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Douglas Fairbanks, Sr.

Douglas Fairbanks (May 23, 1883December 12, 1939) was an American actor, screenwriter, director and producer.

He became noted for his swashbuckling roles in such movies as The Black Pirate, The Mark of Zorro , Arizona , Robin Hood , The Thief of Bagdad, and The Three Musketeers.

He was born Douglas Elton Ulman in Denver, Colorado, the son of Hezekiah Charles Ulman (born September 1835) and Ella Adelaide Marsh (born 1850). His half-brother was John Fairbanks (born 1873); and his full brother was Robert Payne Ulman (March 13, 1882-February 22, 1948).

His father, Charles, who was born in Pennsylvania, was a prominent New York City attorney. Doug's mother, who was born in New York, had previously been married to a man named John Fairbanks and was left a widow. She then divorced another man named Wilcox, who turned out to be an abusive brute, with the help of her lawyer, Ulman, who she later married. In about 1881, Charles Ulman purchased several mining interests in the Rocky Mountains and relocated the family to Denver, where he re-established his law offices. Charles abandoned the family there when Doug was five years old and he and Robert were raised by their mother.

Doug attended Colorado School of Mines and Harvard University. He worked in a hardware store and as a clerk in a Wall Street office before appearing on the Broadway stage in 1902.

In 1907, Fairbanks married Anna Beth Sully, the daughter of a wealthy industrialist; they had one son, Douglas Fairbanks, Jr. They moved to Hollywood in 1915.

While traveling with Charlie Chaplin in a War bonds drive, he met and fell in love with Mary Pickford. He, Pickford, Chaplin and D.W. Griffith formed United Artists in 1919. He and Beth were divorced in 1920.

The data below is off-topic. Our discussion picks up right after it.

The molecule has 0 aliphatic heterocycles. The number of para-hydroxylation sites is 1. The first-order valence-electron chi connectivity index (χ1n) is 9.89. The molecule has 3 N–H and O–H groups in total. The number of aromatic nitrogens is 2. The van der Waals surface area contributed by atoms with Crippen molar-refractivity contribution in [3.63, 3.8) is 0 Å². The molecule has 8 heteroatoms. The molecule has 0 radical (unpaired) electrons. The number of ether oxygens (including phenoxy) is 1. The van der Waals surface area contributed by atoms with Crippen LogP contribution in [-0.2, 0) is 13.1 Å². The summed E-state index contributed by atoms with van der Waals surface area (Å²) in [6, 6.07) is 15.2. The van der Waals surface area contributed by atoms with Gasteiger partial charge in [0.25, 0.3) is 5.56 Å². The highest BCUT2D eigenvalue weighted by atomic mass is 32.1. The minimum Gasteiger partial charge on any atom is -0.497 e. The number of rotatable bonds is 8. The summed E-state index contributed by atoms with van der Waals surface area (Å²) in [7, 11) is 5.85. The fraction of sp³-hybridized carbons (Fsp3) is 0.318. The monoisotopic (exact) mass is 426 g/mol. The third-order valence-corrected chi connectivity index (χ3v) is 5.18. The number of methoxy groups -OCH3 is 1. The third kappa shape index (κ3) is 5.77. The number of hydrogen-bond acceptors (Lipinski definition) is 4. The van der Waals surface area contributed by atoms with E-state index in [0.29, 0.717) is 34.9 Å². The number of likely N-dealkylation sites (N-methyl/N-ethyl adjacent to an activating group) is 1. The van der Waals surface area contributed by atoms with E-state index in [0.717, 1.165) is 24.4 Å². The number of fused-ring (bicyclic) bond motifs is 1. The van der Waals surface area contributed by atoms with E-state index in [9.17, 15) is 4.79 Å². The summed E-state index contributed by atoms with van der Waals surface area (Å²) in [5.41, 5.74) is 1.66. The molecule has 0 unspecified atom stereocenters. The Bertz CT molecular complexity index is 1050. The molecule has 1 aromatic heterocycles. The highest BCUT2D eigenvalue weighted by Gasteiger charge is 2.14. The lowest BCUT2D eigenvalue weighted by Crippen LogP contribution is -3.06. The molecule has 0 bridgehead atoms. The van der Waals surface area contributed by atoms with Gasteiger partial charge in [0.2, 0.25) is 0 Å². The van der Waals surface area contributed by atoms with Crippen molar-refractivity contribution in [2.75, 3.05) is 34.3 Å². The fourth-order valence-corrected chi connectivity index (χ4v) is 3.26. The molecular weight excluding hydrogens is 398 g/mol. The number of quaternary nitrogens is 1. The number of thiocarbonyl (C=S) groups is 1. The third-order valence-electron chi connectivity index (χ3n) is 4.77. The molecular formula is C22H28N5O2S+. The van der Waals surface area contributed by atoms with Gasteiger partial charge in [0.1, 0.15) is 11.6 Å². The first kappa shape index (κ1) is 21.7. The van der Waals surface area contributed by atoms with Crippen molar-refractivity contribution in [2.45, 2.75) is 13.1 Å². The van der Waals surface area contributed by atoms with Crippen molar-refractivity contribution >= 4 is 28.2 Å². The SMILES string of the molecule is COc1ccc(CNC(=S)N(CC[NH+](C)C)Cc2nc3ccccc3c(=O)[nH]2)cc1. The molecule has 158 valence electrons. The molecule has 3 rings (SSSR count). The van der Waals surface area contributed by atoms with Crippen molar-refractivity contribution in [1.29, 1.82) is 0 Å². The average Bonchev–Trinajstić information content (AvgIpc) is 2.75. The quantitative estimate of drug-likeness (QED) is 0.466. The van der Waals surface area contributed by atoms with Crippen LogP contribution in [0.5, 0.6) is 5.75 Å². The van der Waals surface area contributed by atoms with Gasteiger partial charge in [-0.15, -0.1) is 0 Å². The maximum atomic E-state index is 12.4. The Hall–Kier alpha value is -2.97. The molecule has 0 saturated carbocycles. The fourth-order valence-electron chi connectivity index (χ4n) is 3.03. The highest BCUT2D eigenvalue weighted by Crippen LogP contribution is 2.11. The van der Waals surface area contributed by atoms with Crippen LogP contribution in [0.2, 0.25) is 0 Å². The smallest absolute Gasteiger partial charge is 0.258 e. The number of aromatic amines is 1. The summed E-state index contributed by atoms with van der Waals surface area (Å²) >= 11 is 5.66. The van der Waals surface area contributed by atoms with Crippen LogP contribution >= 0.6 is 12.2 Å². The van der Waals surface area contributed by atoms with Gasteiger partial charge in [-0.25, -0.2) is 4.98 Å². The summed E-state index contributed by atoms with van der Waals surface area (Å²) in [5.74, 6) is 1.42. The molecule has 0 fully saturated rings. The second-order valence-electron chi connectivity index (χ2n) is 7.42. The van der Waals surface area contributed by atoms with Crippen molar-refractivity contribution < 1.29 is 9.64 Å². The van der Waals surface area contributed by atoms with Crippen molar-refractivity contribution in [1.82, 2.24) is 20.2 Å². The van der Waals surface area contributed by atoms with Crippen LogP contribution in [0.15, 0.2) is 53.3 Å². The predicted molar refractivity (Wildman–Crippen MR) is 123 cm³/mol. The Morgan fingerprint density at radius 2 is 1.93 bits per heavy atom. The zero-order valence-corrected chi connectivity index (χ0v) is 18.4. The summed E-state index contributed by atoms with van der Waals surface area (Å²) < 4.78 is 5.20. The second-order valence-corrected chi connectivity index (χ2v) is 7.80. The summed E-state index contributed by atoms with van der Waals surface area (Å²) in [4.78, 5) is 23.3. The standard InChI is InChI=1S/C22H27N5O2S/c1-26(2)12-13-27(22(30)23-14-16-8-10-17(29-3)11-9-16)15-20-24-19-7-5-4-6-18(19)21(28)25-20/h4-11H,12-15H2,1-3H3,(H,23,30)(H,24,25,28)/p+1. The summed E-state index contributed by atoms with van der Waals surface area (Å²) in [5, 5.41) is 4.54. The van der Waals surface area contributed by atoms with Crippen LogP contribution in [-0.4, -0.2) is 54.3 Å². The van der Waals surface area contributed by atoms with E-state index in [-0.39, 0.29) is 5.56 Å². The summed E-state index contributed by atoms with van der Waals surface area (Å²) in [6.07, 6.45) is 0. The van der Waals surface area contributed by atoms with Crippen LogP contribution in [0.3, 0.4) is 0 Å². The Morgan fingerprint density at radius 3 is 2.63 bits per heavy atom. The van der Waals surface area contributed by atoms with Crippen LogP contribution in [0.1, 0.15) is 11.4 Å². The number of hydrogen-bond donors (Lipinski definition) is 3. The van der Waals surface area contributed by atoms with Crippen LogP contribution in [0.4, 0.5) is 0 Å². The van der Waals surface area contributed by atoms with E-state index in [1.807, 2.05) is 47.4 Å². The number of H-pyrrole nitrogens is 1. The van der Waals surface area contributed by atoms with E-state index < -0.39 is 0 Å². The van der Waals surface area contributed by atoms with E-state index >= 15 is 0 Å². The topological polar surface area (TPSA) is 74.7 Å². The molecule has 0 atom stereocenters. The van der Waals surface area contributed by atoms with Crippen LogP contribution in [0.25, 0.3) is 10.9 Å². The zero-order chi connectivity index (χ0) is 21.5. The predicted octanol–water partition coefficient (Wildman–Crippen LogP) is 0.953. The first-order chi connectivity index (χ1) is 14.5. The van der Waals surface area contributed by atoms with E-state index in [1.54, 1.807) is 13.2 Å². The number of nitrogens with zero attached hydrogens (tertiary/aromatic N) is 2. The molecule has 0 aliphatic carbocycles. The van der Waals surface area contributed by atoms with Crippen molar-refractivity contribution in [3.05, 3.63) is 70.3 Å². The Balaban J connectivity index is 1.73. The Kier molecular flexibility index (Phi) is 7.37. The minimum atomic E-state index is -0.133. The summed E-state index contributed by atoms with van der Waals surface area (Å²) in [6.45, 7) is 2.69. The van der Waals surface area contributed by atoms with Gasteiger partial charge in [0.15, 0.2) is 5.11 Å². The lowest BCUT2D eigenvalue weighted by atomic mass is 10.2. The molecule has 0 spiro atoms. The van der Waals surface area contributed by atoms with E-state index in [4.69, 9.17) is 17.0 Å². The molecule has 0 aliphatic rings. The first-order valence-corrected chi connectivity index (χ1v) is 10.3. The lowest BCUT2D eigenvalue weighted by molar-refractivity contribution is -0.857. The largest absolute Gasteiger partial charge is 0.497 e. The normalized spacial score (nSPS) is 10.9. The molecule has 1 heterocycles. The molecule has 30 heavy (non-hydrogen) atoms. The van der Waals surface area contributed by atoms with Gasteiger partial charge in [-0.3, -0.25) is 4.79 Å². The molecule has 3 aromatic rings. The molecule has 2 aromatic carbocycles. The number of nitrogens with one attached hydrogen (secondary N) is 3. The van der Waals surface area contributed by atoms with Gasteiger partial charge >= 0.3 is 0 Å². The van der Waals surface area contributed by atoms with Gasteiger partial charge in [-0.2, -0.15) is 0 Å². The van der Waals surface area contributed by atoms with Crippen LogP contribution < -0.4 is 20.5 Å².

Fairbanks and Mary Pickford married on March 18, 1920. During the years of their marriage, Fairbanks and Pickford were regarded as "Hollywood Royalty," and they became famous for entertaining at their Beverly Hills estate, Pickfair. His and Pickford's hand and foot prints were the second and third, after Norma Talmadge, to be placed in cement at Grauman's Chinese Theater in Hollywood.

He was a founder of the Motion Picture Academy of Arts and Sciences and produced its first Academy Awards program.

He and Pickford separated in 1933 and were divorced in 1936. On March 7, 1936, Fairbanks married his third and last wife, Sylvia Ashley. He lived in retirement with Sylvia at 705 Ocean Front (now Pacific Coast Highway) in Santa Monica, California.

At fifty-six years of age, he died in his sleep of a heart attack at around 12:45 a.m. in Santa Monica. His funeral service was held at the Wee Kirk o' the Heather Church at Forest Lawn Cemetery in Glendale, where he was placed in a crypt in the Great Mausoleum. His widow, Sylvia, then commissioned an elaborate monument for him in another cemetery, with long rectangular reflecting pool, raised tomb, and classic Greek architecture, and he was removed from Forest Lawn. He is entombed at Hollywood Forever Cemetery, Hollywood.

Douglas Fairbanks' hand and foot prints are immortalized in the forecourt of Grauman's Chinese Theater and he has a star on the Hollywood Walk of Fame at 7020 Hollywood Boulevard.

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Last updated: 10-24-2004 05:10:45